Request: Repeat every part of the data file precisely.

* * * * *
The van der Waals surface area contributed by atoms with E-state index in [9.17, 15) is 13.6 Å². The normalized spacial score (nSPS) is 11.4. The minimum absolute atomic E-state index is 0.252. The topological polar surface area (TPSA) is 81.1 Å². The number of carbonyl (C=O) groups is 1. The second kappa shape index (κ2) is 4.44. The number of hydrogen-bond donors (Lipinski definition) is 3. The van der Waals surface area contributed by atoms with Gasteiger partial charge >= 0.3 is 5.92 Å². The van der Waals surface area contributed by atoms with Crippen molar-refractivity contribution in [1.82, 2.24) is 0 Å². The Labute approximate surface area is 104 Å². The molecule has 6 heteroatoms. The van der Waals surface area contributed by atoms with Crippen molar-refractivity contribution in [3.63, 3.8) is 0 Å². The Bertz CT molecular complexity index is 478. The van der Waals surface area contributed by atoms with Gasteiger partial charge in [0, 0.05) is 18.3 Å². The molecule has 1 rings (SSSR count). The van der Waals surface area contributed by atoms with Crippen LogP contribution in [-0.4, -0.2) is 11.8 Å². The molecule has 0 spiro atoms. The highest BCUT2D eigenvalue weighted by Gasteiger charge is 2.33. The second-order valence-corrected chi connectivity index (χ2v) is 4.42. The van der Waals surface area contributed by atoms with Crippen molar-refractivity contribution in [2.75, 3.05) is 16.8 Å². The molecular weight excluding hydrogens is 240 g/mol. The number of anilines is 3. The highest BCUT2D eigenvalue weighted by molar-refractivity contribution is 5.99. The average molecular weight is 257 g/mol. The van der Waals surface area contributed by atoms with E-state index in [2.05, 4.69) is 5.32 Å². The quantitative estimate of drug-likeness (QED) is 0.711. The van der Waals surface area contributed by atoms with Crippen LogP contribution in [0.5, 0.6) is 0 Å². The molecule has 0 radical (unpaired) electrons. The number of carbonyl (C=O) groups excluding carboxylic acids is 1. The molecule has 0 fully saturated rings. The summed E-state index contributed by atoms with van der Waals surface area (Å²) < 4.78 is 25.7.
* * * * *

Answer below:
The van der Waals surface area contributed by atoms with E-state index in [9.17, 15) is 13.6 Å². The normalized spacial score (nSPS) is 11.4. The minimum absolute atomic E-state index is 0.252. The topological polar surface area (TPSA) is 81.1 Å². The number of carbonyl (C=O) groups is 1. The second kappa shape index (κ2) is 4.44. The number of hydrogen-bond donors (Lipinski definition) is 3. The van der Waals surface area contributed by atoms with Gasteiger partial charge >= 0.3 is 5.92 Å². The van der Waals surface area contributed by atoms with Crippen molar-refractivity contribution in [1.82, 2.24) is 0 Å². The Labute approximate surface area is 104 Å². The molecule has 6 heteroatoms. The van der Waals surface area contributed by atoms with Crippen molar-refractivity contribution in [3.63, 3.8) is 0 Å². The Bertz CT molecular complexity index is 478. The van der Waals surface area contributed by atoms with Gasteiger partial charge in [0, 0.05) is 18.3 Å². The molecule has 1 rings (SSSR count). The van der Waals surface area contributed by atoms with Crippen LogP contribution in [-0.4, -0.2) is 11.8 Å². The molecule has 0 spiro atoms. The highest BCUT2D eigenvalue weighted by Gasteiger charge is 2.33. The second-order valence-corrected chi connectivity index (χ2v) is 4.42. The van der Waals surface area contributed by atoms with Crippen molar-refractivity contribution in [2.75, 3.05) is 16.8 Å². The molecular weight excluding hydrogens is 240 g/mol. The number of anilines is 3. The highest BCUT2D eigenvalue weighted by molar-refractivity contribution is 5.99. The average molecular weight is 257 g/mol. The van der Waals surface area contributed by atoms with E-state index in [2.05, 4.69) is 5.32 Å². The quantitative estimate of drug-likeness (QED) is 0.711. The van der Waals surface area contributed by atoms with Crippen LogP contribution in [0.5, 0.6) is 0 Å². The molecule has 0 radical (unpaired) electrons. The number of carbonyl (C=O) groups excluding carboxylic acids is 1. The molecule has 0 fully saturated rings. The summed E-state index contributed by atoms with van der Waals surface area (Å²) < 4.78 is 25.7.